The following recap was provided by Marilyn Rea Beyer.
It was a covert operation employing a time-honored military tactic – the element of surprise.
On the this past Sunday, Lexington Militia Capt. Bill Mix gave orders to Lexington militia man Bruce Leader, and Andrew Coots of Gardner’s Charleston Militia, to commandeer two inflatable rubber Sherman tanks in order to startle and befuddle His Majesty’s 10th Regiment of Foot as a practice battle ensued on Lexington Green on Sunday, April 1. And just as the King’s Troops Commander, Paul O’Shaughnessy blustered and bellowed for the rabble from Lexington to “Lay down your arms and disperse!” the unified local forces shouted a unison rejoinder, “Oh, yeah?”
Tom Fortmann, Rick Beyer, the two militiamen, plus late recruits in the persons of Rita and Mike Cramer, David Brossi and Michelle Berniere and sons Ben, Jeremy, Christian Berniere, charged onto the Green bearing the faux armored vehicles, causing the staunch Redcoats to bust a gut and sending O’Shaughnessy into fits of laughter.
Upon recovering his wits, the Redcoat leader barked, “Fix bayonets!” and ordered a unit to charge, threatening to poke holes in the balloon-like weaponry and thus taking the wind out of the brazen bearers of the buoyant battlefield prank tanks. Mix ordered a hasty retreat, and the rehearsal proceeded in earnest, with the usual annual outcome at the expense of the Lexington Militia.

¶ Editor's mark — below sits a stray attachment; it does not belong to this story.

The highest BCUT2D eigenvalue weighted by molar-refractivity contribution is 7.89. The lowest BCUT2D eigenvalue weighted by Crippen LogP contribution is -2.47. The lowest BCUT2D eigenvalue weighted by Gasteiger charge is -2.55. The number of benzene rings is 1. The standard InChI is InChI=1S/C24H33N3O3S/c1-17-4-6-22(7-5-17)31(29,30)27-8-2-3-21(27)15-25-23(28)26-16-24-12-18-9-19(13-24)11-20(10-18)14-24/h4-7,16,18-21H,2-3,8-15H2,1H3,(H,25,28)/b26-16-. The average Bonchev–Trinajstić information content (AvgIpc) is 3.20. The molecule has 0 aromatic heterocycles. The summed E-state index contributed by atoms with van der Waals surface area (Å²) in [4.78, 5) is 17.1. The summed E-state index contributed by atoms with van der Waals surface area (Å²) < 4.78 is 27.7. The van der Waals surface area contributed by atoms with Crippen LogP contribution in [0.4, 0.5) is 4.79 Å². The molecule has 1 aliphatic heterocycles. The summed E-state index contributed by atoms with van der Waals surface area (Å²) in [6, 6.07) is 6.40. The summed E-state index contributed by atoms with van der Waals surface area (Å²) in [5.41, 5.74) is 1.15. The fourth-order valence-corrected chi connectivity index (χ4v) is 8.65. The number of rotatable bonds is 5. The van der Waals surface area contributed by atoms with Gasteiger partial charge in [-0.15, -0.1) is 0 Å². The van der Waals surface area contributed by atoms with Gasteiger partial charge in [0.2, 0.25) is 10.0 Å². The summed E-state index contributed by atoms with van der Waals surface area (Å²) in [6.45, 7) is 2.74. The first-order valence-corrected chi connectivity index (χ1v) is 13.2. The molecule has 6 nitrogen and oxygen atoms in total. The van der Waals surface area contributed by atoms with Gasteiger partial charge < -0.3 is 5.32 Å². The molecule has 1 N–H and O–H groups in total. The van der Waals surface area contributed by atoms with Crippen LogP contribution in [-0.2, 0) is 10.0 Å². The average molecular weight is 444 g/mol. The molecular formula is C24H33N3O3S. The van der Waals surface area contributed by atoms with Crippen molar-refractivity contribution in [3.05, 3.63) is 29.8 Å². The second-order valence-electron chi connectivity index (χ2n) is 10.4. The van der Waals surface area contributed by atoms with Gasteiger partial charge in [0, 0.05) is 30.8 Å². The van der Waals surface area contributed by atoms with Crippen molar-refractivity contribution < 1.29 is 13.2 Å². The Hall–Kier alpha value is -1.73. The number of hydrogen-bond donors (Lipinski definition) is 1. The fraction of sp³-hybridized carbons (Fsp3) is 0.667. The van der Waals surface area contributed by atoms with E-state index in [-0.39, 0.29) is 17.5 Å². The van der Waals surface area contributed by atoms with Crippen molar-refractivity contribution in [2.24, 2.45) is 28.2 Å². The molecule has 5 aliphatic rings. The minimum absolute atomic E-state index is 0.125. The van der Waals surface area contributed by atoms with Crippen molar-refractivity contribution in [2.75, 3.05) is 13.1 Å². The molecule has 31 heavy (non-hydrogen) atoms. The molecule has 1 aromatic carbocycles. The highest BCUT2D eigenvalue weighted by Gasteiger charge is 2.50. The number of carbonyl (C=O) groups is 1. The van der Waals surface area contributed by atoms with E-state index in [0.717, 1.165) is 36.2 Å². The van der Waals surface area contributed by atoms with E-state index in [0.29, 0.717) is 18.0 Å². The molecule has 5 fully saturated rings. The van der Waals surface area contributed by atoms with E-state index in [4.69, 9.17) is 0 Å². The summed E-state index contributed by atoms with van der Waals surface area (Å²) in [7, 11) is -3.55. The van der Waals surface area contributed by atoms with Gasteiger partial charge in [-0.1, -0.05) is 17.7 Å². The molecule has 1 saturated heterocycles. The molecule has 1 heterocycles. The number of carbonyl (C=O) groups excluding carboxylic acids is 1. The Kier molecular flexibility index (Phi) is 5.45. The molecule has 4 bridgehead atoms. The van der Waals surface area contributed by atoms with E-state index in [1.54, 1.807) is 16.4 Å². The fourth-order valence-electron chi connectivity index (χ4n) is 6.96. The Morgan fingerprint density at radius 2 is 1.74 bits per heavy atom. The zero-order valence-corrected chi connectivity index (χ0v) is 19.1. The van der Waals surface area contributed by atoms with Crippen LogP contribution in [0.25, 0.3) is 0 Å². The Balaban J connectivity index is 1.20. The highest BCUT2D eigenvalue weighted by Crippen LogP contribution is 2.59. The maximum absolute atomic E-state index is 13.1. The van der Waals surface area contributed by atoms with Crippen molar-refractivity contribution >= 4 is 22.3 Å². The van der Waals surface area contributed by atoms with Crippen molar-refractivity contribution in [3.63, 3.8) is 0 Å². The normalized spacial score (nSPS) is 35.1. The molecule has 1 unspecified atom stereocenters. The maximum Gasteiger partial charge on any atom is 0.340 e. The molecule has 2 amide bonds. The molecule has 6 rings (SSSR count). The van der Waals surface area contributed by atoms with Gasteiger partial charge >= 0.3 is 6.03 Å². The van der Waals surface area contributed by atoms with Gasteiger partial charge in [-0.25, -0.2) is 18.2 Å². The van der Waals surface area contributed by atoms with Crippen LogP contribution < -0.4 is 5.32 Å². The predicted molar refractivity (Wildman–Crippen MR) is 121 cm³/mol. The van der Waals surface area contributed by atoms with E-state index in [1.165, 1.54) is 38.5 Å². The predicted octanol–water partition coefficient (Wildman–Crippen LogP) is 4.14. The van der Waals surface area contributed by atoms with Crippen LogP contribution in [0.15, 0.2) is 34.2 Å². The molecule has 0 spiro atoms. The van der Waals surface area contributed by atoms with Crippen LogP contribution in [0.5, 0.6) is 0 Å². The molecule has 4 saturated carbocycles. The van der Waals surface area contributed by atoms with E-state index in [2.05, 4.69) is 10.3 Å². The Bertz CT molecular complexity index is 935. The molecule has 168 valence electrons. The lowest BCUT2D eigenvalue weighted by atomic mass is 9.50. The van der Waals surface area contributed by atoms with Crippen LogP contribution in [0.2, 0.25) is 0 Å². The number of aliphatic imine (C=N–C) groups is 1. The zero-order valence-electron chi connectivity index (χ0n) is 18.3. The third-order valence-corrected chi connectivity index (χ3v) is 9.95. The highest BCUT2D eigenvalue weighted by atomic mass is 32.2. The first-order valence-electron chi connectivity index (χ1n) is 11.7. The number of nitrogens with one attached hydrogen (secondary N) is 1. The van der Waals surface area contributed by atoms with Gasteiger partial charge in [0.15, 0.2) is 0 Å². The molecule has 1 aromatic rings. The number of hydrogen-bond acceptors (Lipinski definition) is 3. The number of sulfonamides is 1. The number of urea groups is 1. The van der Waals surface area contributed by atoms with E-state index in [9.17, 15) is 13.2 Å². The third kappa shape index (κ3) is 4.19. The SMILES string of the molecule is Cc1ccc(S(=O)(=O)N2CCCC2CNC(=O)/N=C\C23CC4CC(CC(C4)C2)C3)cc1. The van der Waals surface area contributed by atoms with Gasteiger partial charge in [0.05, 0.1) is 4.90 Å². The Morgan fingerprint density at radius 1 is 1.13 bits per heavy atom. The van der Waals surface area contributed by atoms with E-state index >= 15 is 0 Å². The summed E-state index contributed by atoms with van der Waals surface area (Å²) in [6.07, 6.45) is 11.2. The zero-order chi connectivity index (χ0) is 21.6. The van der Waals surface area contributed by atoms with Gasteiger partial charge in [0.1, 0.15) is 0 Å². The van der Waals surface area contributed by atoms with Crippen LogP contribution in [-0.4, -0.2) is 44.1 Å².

Just about a month ago, after a committee including Fortmann and other Lexingtonians mounted a fundraiser for local filmmaker Rick Beyer’s WWII documentary The Ghost Army, Fortmann had a bright idea. Goofy, yes, but bright, as is the wont of the MIT PhD engineer-turned-educator and former member of the Massachusetts Board of Education.
The idea: Why not use the inflatable to put one over on the Redcoats during the April 1 re-enactment rehearsal?
About an hour before the practice battle, Fortmann and friends inflated the phony tanks and hauled them onto the lawn across the street from the Green. On cue, the crew hoisted the bright green dummies onto the field. Afterwards, the pranksters admitted that, even though the rubber tanks were filled with air, dragging them the 100 yards to the battle line was hard work.
Fooling the Redcoats, however, was well worth it.
“The look on O’Shaughnessy’s face was priceless,” said Beyer. “I have no idea what he said, though, because he was laughing so hard.”
While the battle is a somber chapter of early American history, and, indeed, the yearly Patriots’ Day re-enactment honors that revered history, the early-April practice sessions frequently include such tomfoolery.